English 643 Seminar in British Literature (Course ID# 6941)
Shakespeare
Professor Sealy Gilles
Thursdays 6:30-8:50 pm


William Shakespeare’s work is both daunting, in its scope and complexity, and an inescapable part of our cultural and literary landscape. This seminar aims in part to set the bard and his work in context by taking a look at the plays as they emerge from early modern London, a city undergoing exponential growth and beset by turmoil. By 1600, London was fast becoming Europe’s most populous city and the theaters provided its crowds with dynamic and unsettling entertainment. Much of that entertainment reflected contemporary anxieties about the vicissitudes of the human body. As we work to understand the Shakespearean stage as an urban art form, we will also be delve into the plays to explore the language of disease, the volatile presence of racial outsiders, and the constant rewriting of gender.

The seminar will be centered on six plays – two comedies, two history plays, and two tragedies. I have ordered tickets for two performances at Theater for a New Audience: Cymbeline with the Fiasco Theater Company & MacBeth, starring John Douglas Thompson (whom you may have seen in Othello last year). Both shows are on Thursday nights and we will be applying for funds to subsidize student tickets.

Course projects will include:
• A close reading of a passage or scene OR an original Shakespearean soliloquy or dialogue with a metatext linking it to passages in the plays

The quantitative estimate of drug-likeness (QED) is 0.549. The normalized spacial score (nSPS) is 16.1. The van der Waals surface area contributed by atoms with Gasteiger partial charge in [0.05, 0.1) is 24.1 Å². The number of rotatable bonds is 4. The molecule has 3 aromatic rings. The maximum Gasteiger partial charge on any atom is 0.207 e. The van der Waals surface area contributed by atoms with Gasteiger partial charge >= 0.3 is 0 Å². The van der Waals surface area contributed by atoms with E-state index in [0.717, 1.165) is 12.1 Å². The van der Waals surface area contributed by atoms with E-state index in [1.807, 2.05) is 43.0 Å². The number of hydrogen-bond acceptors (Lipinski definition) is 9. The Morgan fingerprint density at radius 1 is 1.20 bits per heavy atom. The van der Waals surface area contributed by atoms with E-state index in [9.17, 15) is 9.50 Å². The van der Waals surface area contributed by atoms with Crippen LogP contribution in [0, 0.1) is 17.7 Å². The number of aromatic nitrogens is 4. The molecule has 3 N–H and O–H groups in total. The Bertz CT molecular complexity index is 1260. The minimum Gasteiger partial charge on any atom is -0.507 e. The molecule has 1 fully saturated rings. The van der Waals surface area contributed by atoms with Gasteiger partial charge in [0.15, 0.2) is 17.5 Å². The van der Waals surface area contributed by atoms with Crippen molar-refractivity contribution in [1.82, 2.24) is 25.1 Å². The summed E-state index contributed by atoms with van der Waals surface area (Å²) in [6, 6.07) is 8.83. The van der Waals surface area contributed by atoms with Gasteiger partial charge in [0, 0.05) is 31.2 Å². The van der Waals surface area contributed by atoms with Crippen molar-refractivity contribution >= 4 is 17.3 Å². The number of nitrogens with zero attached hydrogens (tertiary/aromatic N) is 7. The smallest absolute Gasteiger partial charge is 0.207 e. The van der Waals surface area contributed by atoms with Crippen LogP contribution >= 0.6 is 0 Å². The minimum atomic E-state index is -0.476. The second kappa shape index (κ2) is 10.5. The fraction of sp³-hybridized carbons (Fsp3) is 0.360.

• A recitation of a passage from the plays.
• A research project that places a play in context: historical, critical, political, religious, or cultural OR an extended dramatic script using research on early modern London.



English 700 Practicum in the Teaching of Composition (Course ID# 1347)
Professor Donald McCrary
Thursdays 4-6:20 pm


Although the course will examine theoretical and practical implications of the teaching of writing, specifically, the course will prepare students to teach in the LIU/Brooklyn Writing Program. This is an important distinction because our readings and course discussions/exercises will serve to illuminate the theories and practices of teaching writing at LIU. However, the course should provide students with information and expertise to teach writing at other colleges or universities. The course will examine important teaching issues such as constructing course syllabi, integrating reading and writing assignments, promoting process writing, responding to student papers, contemplating the linguistic needs and abilities of a multicultural student population, and managing student behavior in the classroom.